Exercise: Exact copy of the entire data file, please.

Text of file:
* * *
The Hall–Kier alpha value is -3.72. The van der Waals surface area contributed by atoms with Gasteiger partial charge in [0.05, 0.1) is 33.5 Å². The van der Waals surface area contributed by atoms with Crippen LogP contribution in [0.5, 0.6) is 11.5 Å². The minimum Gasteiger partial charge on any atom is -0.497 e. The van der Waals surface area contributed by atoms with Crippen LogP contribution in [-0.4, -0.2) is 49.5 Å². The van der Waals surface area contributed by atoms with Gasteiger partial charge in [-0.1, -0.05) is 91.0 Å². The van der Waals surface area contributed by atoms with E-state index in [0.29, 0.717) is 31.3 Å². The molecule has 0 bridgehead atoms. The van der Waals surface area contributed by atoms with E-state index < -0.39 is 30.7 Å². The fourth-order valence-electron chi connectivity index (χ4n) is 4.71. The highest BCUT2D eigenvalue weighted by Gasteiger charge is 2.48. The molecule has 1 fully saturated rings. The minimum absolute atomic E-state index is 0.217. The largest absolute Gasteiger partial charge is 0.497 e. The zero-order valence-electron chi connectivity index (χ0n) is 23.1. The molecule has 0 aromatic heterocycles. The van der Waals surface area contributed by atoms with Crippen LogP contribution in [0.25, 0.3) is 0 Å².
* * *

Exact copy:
The Hall–Kier alpha value is -3.72. The van der Waals surface area contributed by atoms with Gasteiger partial charge in [0.05, 0.1) is 33.5 Å². The van der Waals surface area contributed by atoms with Crippen LogP contribution in [0.5, 0.6) is 11.5 Å². The minimum Gasteiger partial charge on any atom is -0.497 e. The van der Waals surface area contributed by atoms with Crippen LogP contribution in [-0.4, -0.2) is 49.5 Å². The van der Waals surface area contributed by atoms with Gasteiger partial charge in [-0.1, -0.05) is 91.0 Å². The van der Waals surface area contributed by atoms with E-state index in [0.29, 0.717) is 31.3 Å². The molecule has 0 bridgehead atoms. The van der Waals surface area contributed by atoms with E-state index < -0.39 is 30.7 Å². The fourth-order valence-electron chi connectivity index (χ4n) is 4.71. The highest BCUT2D eigenvalue weighted by Gasteiger charge is 2.48. The molecule has 1 fully saturated rings. The minimum absolute atomic E-state index is 0.217. The largest absolute Gasteiger partial charge is 0.497 e. The zero-order valence-electron chi connectivity index (χ0n) is 23.1. The molecule has 0 aromatic heterocycles. The van der Waals surface area contributed by atoms with Crippen LogP contribution in [0.25, 0.3) is 0 Å².